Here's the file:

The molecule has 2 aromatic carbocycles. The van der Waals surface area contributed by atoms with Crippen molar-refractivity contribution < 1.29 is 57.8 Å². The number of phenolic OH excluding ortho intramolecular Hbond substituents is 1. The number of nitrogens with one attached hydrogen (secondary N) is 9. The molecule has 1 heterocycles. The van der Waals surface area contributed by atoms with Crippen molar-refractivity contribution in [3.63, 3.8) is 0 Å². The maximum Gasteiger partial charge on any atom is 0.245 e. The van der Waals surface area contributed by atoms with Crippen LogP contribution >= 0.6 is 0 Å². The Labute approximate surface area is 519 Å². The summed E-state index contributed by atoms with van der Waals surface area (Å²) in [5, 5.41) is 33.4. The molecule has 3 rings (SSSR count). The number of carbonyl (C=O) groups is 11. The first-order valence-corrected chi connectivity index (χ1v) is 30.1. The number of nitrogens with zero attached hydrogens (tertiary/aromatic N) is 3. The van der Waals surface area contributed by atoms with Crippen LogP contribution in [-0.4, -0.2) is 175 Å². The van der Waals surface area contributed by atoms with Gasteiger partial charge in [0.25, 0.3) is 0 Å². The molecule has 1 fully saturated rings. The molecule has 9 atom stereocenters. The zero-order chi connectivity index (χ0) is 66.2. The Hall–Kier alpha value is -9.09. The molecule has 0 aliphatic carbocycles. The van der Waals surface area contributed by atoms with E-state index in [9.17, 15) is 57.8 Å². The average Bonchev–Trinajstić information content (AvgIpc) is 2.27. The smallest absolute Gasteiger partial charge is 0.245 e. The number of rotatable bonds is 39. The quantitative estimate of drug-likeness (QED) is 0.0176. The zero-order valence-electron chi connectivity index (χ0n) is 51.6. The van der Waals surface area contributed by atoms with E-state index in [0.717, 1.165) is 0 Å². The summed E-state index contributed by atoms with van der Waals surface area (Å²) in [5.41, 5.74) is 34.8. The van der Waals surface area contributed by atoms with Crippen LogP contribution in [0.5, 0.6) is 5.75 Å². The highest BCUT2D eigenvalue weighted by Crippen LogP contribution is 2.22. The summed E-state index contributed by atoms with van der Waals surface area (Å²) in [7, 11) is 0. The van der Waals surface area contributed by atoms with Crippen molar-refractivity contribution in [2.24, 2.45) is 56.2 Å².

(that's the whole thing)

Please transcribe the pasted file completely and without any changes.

The molecule has 2 aromatic carbocycles. The van der Waals surface area contributed by atoms with Crippen molar-refractivity contribution < 1.29 is 57.8 Å². The number of phenolic OH excluding ortho intramolecular Hbond substituents is 1. The number of nitrogens with one attached hydrogen (secondary N) is 9. The molecule has 1 heterocycles. The van der Waals surface area contributed by atoms with Crippen molar-refractivity contribution in [3.63, 3.8) is 0 Å². The maximum Gasteiger partial charge on any atom is 0.245 e. The van der Waals surface area contributed by atoms with Crippen LogP contribution >= 0.6 is 0 Å². The Labute approximate surface area is 519 Å². The summed E-state index contributed by atoms with van der Waals surface area (Å²) in [5, 5.41) is 33.4. The molecule has 3 rings (SSSR count). The number of carbonyl (C=O) groups is 11. The first-order valence-corrected chi connectivity index (χ1v) is 30.1. The number of nitrogens with zero attached hydrogens (tertiary/aromatic N) is 3. The van der Waals surface area contributed by atoms with Crippen LogP contribution in [-0.4, -0.2) is 175 Å². The van der Waals surface area contributed by atoms with Gasteiger partial charge in [0.25, 0.3) is 0 Å². The molecule has 1 fully saturated rings. The molecule has 9 atom stereocenters. The zero-order chi connectivity index (χ0) is 66.2. The Hall–Kier alpha value is -9.09. The molecule has 0 aliphatic carbocycles. The van der Waals surface area contributed by atoms with E-state index in [9.17, 15) is 57.8 Å². The average Bonchev–Trinajstić information content (AvgIpc) is 2.27. The smallest absolute Gasteiger partial charge is 0.245 e. The number of rotatable bonds is 39. The quantitative estimate of drug-likeness (QED) is 0.0176. The zero-order valence-electron chi connectivity index (χ0n) is 51.6. The van der Waals surface area contributed by atoms with E-state index in [0.717, 1.165) is 0 Å². The summed E-state index contributed by atoms with van der Waals surface area (Å²) in [5.41, 5.74) is 34.8. The van der Waals surface area contributed by atoms with Crippen LogP contribution in [0.5, 0.6) is 5.75 Å². The highest BCUT2D eigenvalue weighted by Crippen LogP contribution is 2.22. The summed E-state index contributed by atoms with van der Waals surface area (Å²) in [7, 11) is 0. The van der Waals surface area contributed by atoms with Crippen molar-refractivity contribution in [2.24, 2.45) is 56.2 Å².